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Old English pellicane, from Late Latin pelecanus, from Greek pelekan "pelican" (so used by Aristotle), apparently related to pelekas "woodpecker" and pelekys "ax," perhaps so called from the shape of the bird's bill. Spelling influenced in Middle English by Old French pelican. Used in Septuagint to translate Hebrew qaath. The fancy that it feeds its young on its own blood is an Egyptian tradition properly belonging to some other bird. Louisiana has been known as the Pelican state at least since 1859.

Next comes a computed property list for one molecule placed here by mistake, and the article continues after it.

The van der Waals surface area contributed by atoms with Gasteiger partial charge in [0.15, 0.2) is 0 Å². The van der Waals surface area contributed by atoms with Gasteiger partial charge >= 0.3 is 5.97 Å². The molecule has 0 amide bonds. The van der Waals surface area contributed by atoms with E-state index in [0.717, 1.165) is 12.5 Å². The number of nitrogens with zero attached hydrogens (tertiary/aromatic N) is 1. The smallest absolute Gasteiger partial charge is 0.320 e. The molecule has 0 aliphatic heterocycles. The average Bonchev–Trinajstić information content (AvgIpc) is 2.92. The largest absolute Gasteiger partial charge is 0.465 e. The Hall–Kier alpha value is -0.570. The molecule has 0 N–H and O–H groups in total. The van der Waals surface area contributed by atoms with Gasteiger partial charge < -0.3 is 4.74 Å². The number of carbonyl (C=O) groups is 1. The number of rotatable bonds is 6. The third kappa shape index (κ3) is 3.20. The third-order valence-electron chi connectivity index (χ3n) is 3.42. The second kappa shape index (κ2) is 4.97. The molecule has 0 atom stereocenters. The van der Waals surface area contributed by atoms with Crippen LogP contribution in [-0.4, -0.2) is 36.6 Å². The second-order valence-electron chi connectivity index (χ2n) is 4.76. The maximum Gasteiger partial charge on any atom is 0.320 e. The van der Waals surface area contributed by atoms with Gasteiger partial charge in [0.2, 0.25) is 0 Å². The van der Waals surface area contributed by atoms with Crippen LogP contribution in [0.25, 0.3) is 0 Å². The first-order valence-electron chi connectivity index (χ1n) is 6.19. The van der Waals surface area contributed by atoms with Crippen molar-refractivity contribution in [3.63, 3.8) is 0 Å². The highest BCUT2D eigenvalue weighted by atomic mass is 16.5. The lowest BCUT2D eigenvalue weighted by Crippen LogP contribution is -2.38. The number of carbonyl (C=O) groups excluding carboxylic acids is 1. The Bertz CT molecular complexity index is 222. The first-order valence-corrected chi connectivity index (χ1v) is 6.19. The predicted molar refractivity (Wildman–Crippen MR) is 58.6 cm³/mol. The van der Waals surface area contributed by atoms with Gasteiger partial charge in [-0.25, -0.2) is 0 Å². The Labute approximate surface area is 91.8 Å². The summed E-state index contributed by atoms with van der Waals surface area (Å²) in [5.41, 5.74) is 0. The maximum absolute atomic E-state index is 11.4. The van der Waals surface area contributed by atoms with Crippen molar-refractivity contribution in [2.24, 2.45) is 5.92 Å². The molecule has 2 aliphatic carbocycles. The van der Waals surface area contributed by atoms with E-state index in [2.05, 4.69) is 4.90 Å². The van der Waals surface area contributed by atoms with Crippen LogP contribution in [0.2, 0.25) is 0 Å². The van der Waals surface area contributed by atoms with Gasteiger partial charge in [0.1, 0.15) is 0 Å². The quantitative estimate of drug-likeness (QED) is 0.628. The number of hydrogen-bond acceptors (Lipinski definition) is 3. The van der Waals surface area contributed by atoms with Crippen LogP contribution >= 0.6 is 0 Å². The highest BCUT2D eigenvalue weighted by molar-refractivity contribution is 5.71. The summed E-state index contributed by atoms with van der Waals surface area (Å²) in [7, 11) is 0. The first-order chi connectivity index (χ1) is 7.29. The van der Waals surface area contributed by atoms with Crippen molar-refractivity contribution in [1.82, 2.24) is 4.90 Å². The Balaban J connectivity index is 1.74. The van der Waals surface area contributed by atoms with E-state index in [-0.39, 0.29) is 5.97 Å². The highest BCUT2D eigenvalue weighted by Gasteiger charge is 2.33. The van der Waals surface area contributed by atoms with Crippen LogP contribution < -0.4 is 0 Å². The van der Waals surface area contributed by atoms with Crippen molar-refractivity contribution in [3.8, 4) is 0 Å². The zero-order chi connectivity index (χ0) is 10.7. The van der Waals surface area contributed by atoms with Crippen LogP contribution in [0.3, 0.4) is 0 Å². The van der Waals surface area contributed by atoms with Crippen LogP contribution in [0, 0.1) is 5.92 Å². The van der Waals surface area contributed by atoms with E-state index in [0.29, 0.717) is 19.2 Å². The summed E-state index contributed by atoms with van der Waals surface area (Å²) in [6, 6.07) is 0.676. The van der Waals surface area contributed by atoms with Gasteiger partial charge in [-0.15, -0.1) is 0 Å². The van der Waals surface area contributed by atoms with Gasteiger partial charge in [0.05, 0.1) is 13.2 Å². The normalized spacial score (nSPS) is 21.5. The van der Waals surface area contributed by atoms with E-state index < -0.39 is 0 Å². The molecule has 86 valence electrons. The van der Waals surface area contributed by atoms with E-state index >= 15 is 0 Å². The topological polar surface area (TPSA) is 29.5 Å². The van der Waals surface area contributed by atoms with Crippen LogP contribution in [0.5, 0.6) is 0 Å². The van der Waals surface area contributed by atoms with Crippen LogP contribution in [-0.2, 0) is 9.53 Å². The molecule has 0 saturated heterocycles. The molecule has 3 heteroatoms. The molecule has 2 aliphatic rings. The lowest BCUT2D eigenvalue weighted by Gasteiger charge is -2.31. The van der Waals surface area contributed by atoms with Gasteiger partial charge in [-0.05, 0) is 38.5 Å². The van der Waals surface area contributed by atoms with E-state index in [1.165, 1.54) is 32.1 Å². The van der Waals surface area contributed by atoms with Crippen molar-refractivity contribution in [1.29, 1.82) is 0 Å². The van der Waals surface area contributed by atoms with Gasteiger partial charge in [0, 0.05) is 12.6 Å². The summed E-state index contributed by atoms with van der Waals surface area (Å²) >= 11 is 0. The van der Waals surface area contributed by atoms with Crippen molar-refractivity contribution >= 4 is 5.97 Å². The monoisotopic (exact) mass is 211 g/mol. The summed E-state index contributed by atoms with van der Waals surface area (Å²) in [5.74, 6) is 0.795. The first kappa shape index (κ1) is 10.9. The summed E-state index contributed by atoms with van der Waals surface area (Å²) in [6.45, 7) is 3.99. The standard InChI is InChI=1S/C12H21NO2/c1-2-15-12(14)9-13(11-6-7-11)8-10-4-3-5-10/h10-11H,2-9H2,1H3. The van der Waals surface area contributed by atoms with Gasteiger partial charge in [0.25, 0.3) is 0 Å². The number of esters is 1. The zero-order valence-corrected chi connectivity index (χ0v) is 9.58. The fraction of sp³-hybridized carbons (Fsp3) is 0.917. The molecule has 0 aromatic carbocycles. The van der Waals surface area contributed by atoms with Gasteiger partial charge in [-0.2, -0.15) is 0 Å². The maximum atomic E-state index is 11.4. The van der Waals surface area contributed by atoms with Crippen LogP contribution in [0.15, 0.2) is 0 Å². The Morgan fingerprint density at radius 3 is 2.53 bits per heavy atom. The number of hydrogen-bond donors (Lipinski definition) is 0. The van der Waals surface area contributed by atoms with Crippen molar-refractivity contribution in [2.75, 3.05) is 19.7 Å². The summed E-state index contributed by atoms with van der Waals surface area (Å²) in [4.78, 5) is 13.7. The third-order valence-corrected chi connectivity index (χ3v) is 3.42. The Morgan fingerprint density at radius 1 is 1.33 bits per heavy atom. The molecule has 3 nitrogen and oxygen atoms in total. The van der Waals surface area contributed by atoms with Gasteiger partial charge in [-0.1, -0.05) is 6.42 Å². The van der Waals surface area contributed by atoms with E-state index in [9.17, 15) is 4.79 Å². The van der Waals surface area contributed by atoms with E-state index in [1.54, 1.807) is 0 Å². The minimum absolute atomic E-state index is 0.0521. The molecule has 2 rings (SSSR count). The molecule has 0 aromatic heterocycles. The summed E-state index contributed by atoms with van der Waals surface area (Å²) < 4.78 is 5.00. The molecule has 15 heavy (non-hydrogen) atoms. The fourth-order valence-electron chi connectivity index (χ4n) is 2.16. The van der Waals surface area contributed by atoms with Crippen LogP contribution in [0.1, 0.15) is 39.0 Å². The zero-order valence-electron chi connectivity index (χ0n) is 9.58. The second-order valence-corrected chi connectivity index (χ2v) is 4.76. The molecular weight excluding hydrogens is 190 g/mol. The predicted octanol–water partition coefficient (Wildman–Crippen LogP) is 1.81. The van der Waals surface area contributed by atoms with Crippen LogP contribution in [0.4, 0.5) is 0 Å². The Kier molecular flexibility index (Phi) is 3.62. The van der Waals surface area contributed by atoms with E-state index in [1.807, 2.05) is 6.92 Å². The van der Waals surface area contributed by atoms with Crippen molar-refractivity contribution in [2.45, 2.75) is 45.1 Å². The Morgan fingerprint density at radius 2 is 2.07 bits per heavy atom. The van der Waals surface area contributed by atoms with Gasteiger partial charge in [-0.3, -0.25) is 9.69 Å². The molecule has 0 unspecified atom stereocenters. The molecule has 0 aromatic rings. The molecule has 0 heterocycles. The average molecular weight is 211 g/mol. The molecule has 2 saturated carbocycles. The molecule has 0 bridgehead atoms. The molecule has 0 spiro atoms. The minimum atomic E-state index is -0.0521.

are frequently met with at the waters of Merom and the Sea of Galilee. The pelican is ranked among unclean birds (Lev. 11:18; Deut. 14:17). It is of an enormous size, being about 6 feet long, with wings stretching out over 12 feet. The Hebrew name (kaath, i.e., "vomiter") of this bird is incorrectly rendered "cormorant" in the Authorized Version of Isa. 34:11 and Zeph. 2:14, but correctly in the Revised Version. It receives its Hebrew name from its habit of storing in its pouch large quantities of fish, which it disgorges when it feeds its young. Two species are found on the Syrian coast, the Pelicanus onocrotalus, or white pelican, and the Pelicanus crispus, or Dalmatian pelican.